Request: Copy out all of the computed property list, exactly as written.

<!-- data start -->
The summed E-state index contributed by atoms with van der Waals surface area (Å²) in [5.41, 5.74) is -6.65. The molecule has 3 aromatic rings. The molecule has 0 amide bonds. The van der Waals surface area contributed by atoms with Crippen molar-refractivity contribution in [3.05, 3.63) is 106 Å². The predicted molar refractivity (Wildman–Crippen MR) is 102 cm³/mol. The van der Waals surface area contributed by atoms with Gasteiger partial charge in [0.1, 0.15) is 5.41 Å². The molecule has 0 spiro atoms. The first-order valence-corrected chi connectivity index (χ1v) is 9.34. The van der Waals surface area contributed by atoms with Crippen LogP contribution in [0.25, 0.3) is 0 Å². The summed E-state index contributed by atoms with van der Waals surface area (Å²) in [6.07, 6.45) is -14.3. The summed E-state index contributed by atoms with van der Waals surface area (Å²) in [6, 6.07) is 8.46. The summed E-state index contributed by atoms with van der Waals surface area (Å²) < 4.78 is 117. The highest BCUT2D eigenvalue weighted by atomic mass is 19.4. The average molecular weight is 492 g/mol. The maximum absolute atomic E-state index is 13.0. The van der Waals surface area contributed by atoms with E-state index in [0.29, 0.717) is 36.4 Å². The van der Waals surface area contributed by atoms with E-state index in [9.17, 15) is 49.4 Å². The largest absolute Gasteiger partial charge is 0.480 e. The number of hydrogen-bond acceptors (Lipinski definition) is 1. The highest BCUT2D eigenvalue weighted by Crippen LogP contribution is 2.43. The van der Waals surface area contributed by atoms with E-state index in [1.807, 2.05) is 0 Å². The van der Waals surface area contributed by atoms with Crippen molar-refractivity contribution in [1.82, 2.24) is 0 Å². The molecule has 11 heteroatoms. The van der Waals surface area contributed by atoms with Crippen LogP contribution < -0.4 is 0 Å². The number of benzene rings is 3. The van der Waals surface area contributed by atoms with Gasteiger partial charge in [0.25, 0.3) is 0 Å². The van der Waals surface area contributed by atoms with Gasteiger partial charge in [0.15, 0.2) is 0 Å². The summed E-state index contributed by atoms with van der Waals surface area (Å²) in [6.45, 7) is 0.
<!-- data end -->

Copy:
The summed E-state index contributed by atoms with van der Waals surface area (Å²) in [5.41, 5.74) is -6.65. The molecule has 3 aromatic rings. The molecule has 0 amide bonds. The van der Waals surface area contributed by atoms with Crippen molar-refractivity contribution in [3.05, 3.63) is 106 Å². The predicted molar refractivity (Wildman–Crippen MR) is 102 cm³/mol. The van der Waals surface area contributed by atoms with Gasteiger partial charge in [0.1, 0.15) is 5.41 Å². The molecule has 0 spiro atoms. The first-order valence-corrected chi connectivity index (χ1v) is 9.34. The van der Waals surface area contributed by atoms with Crippen LogP contribution in [0.25, 0.3) is 0 Å². The summed E-state index contributed by atoms with van der Waals surface area (Å²) in [6.07, 6.45) is -14.3. The summed E-state index contributed by atoms with van der Waals surface area (Å²) in [6, 6.07) is 8.46. The summed E-state index contributed by atoms with van der Waals surface area (Å²) < 4.78 is 117. The highest BCUT2D eigenvalue weighted by atomic mass is 19.4. The average molecular weight is 492 g/mol. The maximum absolute atomic E-state index is 13.0. The van der Waals surface area contributed by atoms with E-state index in [0.29, 0.717) is 36.4 Å². The van der Waals surface area contributed by atoms with E-state index in [9.17, 15) is 49.4 Å². The largest absolute Gasteiger partial charge is 0.480 e. The number of hydrogen-bond acceptors (Lipinski definition) is 1. The highest BCUT2D eigenvalue weighted by Crippen LogP contribution is 2.43. The van der Waals surface area contributed by atoms with E-state index in [1.807, 2.05) is 0 Å². The van der Waals surface area contributed by atoms with Crippen molar-refractivity contribution in [1.82, 2.24) is 0 Å². The molecule has 11 heteroatoms. The van der Waals surface area contributed by atoms with Crippen LogP contribution < -0.4 is 0 Å². The number of benzene rings is 3. The van der Waals surface area contributed by atoms with Gasteiger partial charge in [0.25, 0.3) is 0 Å². The van der Waals surface area contributed by atoms with Gasteiger partial charge in [0.15, 0.2) is 0 Å². The summed E-state index contributed by atoms with van der Waals surface area (Å²) in [6.45, 7) is 0.